Qualifying was mind-numbingly easy for arguably the greatest collection of England players ever to come together in a squad, but tactical rigidity, nerves, luck and the odd scandal went against them in 2002, 2004 and 2006.
Germany were beaten 5-1 in Munich (if memory serves even Emile Heskey scored), Wayne Rooney became a barnstorming superstar baby with the body of a rhino at Euro 2004 and David Beckham exorcised the ghosts of 1998 to become a national icon and ambassador to the world, but...still the lingering memory of the Svenure is his inability to shoehorn Steven Gerrard and Frank Lampard (two of the best midfielders of the new millennium) into a lineup.
Post England, Man City followed, so to did Mexico, Notts County (remember that?!) and the rest. Sven would always have the glory days of Lazio, the UEFA Cup at IFK Goteburg, his European Cup runners-up medal with Benfica but his image had shifted from cool as a plate of cucumber slices super manager to a figure of tabloid fun.
In the eight manager's jobs taken since leaving England after the World Cup in Germany, Sven has lasted more than a year only twice (both of those were in China), and he quickly earned an unwanted reputation as a mercenary willing to take any job, with it later emerging that he has lost £10m through the questionable actions of a former financial advisor.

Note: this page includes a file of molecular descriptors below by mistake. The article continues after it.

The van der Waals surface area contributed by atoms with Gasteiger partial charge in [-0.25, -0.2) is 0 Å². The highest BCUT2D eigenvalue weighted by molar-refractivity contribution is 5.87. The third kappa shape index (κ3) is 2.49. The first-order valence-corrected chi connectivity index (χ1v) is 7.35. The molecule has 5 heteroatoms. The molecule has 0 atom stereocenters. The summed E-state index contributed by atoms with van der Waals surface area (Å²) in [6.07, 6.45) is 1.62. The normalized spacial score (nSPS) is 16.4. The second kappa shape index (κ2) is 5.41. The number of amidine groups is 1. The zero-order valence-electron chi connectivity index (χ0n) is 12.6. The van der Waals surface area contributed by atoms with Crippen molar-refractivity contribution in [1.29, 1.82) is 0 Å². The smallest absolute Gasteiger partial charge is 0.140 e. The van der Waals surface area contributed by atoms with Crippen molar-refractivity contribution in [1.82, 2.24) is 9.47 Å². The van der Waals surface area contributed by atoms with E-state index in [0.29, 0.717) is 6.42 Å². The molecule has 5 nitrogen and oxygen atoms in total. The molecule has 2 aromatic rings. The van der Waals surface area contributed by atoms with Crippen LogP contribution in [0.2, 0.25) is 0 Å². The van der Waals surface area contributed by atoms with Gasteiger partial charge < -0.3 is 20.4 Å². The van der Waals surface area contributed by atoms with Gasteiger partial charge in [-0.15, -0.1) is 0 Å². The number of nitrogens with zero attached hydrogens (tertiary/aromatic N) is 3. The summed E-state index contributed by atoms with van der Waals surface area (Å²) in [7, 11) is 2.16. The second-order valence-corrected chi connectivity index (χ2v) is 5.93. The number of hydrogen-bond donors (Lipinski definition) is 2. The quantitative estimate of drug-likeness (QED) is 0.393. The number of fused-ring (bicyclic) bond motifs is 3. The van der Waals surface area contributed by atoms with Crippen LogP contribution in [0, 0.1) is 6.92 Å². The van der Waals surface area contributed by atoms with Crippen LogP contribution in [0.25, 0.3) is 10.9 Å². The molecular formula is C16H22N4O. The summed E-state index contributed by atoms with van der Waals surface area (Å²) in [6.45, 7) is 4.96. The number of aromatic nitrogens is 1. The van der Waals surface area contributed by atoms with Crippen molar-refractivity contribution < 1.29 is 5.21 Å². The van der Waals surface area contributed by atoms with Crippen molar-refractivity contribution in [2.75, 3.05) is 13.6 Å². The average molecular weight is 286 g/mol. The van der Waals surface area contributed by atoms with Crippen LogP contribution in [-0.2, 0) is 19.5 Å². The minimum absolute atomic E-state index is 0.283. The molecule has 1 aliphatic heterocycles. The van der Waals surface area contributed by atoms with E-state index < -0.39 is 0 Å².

As success on the field faded, Nancy Nancy Dell'Olio, Faria Alam, Ulrika Jonsson, Roxy the Romanian gymnast, a Panamanian nightclub dancer, a 'white magic' faith healer from Italy and many more titillating tales took precedence in the media coverage for many years after he left his post as England boss, while his 2013 autobiography kept the half-life of Sven's legend strong but did very very little to steer the discourse back to football.
Hints at sex addiction were made by his most famous ex-partner Nancy Dell'Olio, while Ulrika teased the press with tales of their affair, testing the public's gag reflex with the following sentence.
'When we were in the bedroom he always talked dirty in this singy-songy broken English. I tried to ignore it," she told The Sun.
Meanwhile, Marisa Cauchi claimed her four-year relationship with Sven ended after she found out that he was also seeing five other women at the same time.
Now a 'consultant' for the Philippines national team after a fleeting tenure as manager in, Sven told Expressen in 2017 that: “I had the most fun in England, but you’d have paparazzi outside the mansion, sitting in boats or lying in the bushes and taking pictures. That part wasn’t so fun."
"I’d like people to think of football and all the positive things I’ve done when they hear my name. But sadly some people just think about women when they hear my name.
“For example, I was never unfaithful to Nancy [Dell’Olio] because we weren’t married.
"That was my reasoning, but the English press didn’t see it that way. What can I do? I fall in love easily.”